People change jobs typically about ten times in a lifetime. There are multiple psychological, economic, external or family-related reasons for that. For the businesses, retention of employees is an important factor for the success. In order to extend the length of employment we need to understand the motivations that drive people to move on and look for a new job.
Another area of interest – is to explore whether at the stage of hiring new members you make the right decisions. And those are only can be evaluated if the job analysis has been done properly in order to define the person specification, requirements, responsibilities and form the job description that will truly represent the role. If you need help with recruitment, contact us. However, in this article we will look at the reasons why people change jobs and how to approach it if you are the manager.
So, why do people move on?
1. At a certain point in a job, an individual may start feeling that the values and culture of the organisation is not necessarily suitable anymore. It does not match with who they are. It links to an individual’s perception of career as well – whether a job is just a way to earn money, or it’s expected to be an extension of personality and life.
How to approach: it’s important to help an individual to express their concerns. Help to identify their main values together and help them see where in organisation they can do something that makes sense to them. Something that does not compromise on the main role. It can be a charitable event they could help to organise around Christmas time, for instance.
Tools: values cards and coaching.
2. After some time in the role, people experience that they have outgrown this job and thrive for more challenge. At the core of this reason – motivation to master the skills and see the improvement.
How to approach: and again, through open and transparent conversation explore the concerns. As a manager allow the employee to speak up. If that’s the case, think about the opportunities within the current organisation where the skills and knowledge of the employee can be applicable. Remember, that the level of the project should be a bit above the current project that the person is involved in at the moment. Also, talk about what the employee has learnt throughout current employment – what he/she gained in terms of new skills, experience, knowledge and competencies.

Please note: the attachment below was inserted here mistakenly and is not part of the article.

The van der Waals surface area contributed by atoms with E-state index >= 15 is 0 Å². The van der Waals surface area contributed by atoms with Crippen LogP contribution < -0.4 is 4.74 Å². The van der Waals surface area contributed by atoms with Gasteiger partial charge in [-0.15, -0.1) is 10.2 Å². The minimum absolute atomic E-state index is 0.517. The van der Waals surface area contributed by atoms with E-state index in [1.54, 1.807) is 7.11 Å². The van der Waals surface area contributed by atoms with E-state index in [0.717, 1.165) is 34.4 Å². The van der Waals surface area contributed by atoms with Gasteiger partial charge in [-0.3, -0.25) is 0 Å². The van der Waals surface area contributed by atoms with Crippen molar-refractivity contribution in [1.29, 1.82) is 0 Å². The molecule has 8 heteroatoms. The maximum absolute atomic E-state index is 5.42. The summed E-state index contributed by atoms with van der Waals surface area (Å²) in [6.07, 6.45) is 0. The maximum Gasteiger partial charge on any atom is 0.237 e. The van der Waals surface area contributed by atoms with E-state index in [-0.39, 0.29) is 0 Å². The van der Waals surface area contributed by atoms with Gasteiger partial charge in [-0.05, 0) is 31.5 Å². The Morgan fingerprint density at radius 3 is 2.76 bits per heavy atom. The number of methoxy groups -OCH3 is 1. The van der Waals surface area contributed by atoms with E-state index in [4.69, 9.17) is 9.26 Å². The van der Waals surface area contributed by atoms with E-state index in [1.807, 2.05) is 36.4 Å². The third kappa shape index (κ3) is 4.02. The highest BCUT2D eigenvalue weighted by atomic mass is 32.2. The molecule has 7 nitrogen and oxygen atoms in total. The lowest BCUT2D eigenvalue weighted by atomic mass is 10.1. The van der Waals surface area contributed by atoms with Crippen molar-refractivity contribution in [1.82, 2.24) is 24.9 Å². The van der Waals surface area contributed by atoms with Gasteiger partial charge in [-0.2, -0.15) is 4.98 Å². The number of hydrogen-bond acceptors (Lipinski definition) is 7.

Another useful approach is to help to identify the blank areas, developmental areas where the employee what to extend the expertise towards. 360 degrees feedback tool can be appropriate to use. From that stage, help them to create a professional development plan and match it with available opportunities within the company.
Tools: coaching and 360 degrees feedback, PDP.
3. Stress-related health issues may be another reason for an employee to consider leaving the organisation. A huge number of corporate workers experience symptoms of burnout after prolonged exposure to stress and take sick leave when feel overwhelmed and exhausted. Some support from the organisation may be required.
How to approach: firstly, identify the issue is happening. These questions might help:
How is your team doing?
What’s going on in the lives of the team members? Any other factors outside of the office influence their well-being?
Any lateness, lack of concentration, overreaction, anxiety or any sort of difference in behaviour?
Notice it and talk to a person. Secondly, offer your help that is within your capacity – an extra day of leave, flexible working, consultation with an organisational psychologist and so on. Allow the employee that goes through tough time to understand that expectations are temporarily lower and you are there to support. Make sure to follow up and check on them.
Tool: The General Health Questionnaire (GHQ) to identify the well-being level of employees in the organisation.
We covered today only three factors that may influence an employee’s decision to leave the job and gave you some ideas how you may approach it and make them stay.
We hope you have found this article helpful and we wish you all the best in keeping your team thriving. However, if there is a need to hire someone new, write us to firstname.lastname@example.org and we will be happy to assist.
Written for the Red Square Int. by in-house Organisational Psychologist Svetlana Elfimova
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